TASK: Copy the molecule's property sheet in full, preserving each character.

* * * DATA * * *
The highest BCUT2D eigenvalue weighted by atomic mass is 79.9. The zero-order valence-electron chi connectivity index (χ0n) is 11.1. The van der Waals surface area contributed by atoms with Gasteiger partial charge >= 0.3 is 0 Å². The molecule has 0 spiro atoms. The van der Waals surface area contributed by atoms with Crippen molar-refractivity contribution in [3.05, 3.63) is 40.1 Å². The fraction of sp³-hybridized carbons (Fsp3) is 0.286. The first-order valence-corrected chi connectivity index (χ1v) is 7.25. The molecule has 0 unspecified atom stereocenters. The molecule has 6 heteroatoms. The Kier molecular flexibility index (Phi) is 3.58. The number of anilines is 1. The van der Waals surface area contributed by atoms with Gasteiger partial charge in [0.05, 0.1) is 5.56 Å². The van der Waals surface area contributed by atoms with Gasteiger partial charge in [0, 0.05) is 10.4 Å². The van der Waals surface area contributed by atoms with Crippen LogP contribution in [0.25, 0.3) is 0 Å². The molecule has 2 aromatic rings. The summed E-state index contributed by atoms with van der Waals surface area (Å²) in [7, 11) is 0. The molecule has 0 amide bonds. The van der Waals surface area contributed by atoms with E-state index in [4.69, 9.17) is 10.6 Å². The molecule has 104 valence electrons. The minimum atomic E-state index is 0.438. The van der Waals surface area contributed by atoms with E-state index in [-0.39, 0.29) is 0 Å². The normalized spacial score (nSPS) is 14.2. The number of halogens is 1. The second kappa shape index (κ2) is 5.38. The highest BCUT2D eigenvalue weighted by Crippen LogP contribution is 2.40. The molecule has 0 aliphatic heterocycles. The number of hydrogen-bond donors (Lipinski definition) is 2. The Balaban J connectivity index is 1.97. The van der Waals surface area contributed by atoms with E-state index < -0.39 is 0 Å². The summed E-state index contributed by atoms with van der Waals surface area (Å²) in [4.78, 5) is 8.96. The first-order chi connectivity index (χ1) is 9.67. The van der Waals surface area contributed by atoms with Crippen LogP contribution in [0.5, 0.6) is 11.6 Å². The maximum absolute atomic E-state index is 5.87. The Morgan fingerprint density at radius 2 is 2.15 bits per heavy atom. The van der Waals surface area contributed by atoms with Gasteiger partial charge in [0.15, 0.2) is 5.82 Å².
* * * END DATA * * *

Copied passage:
The highest BCUT2D eigenvalue weighted by atomic mass is 79.9. The zero-order valence-electron chi connectivity index (χ0n) is 11.1. The van der Waals surface area contributed by atoms with Gasteiger partial charge >= 0.3 is 0 Å². The molecule has 0 spiro atoms. The van der Waals surface area contributed by atoms with Crippen molar-refractivity contribution in [3.05, 3.63) is 40.1 Å². The fraction of sp³-hybridized carbons (Fsp3) is 0.286. The first-order valence-corrected chi connectivity index (χ1v) is 7.25. The molecule has 0 unspecified atom stereocenters. The molecule has 6 heteroatoms. The Kier molecular flexibility index (Phi) is 3.58. The number of anilines is 1. The van der Waals surface area contributed by atoms with Gasteiger partial charge in [0.05, 0.1) is 5.56 Å². The van der Waals surface area contributed by atoms with Gasteiger partial charge in [0, 0.05) is 10.4 Å². The van der Waals surface area contributed by atoms with Crippen LogP contribution in [0.25, 0.3) is 0 Å². The molecule has 2 aromatic rings. The summed E-state index contributed by atoms with van der Waals surface area (Å²) in [7, 11) is 0. The molecule has 0 amide bonds. The van der Waals surface area contributed by atoms with E-state index in [4.69, 9.17) is 10.6 Å². The molecule has 104 valence electrons. The minimum atomic E-state index is 0.438. The van der Waals surface area contributed by atoms with E-state index in [-0.39, 0.29) is 0 Å². The normalized spacial score (nSPS) is 14.2. The number of halogens is 1. The second kappa shape index (κ2) is 5.38. The highest BCUT2D eigenvalue weighted by Crippen LogP contribution is 2.40. The molecule has 0 aliphatic heterocycles. The number of hydrogen-bond donors (Lipinski definition) is 2. The Balaban J connectivity index is 1.97. The van der Waals surface area contributed by atoms with E-state index < -0.39 is 0 Å². The summed E-state index contributed by atoms with van der Waals surface area (Å²) in [4.78, 5) is 8.96. The first-order chi connectivity index (χ1) is 9.67. The van der Waals surface area contributed by atoms with Crippen LogP contribution in [0.5, 0.6) is 11.6 Å². The maximum absolute atomic E-state index is 5.87. The Morgan fingerprint density at radius 2 is 2.15 bits per heavy atom. The van der Waals surface area contributed by atoms with Gasteiger partial charge in [0.15, 0.2) is 5.82 Å².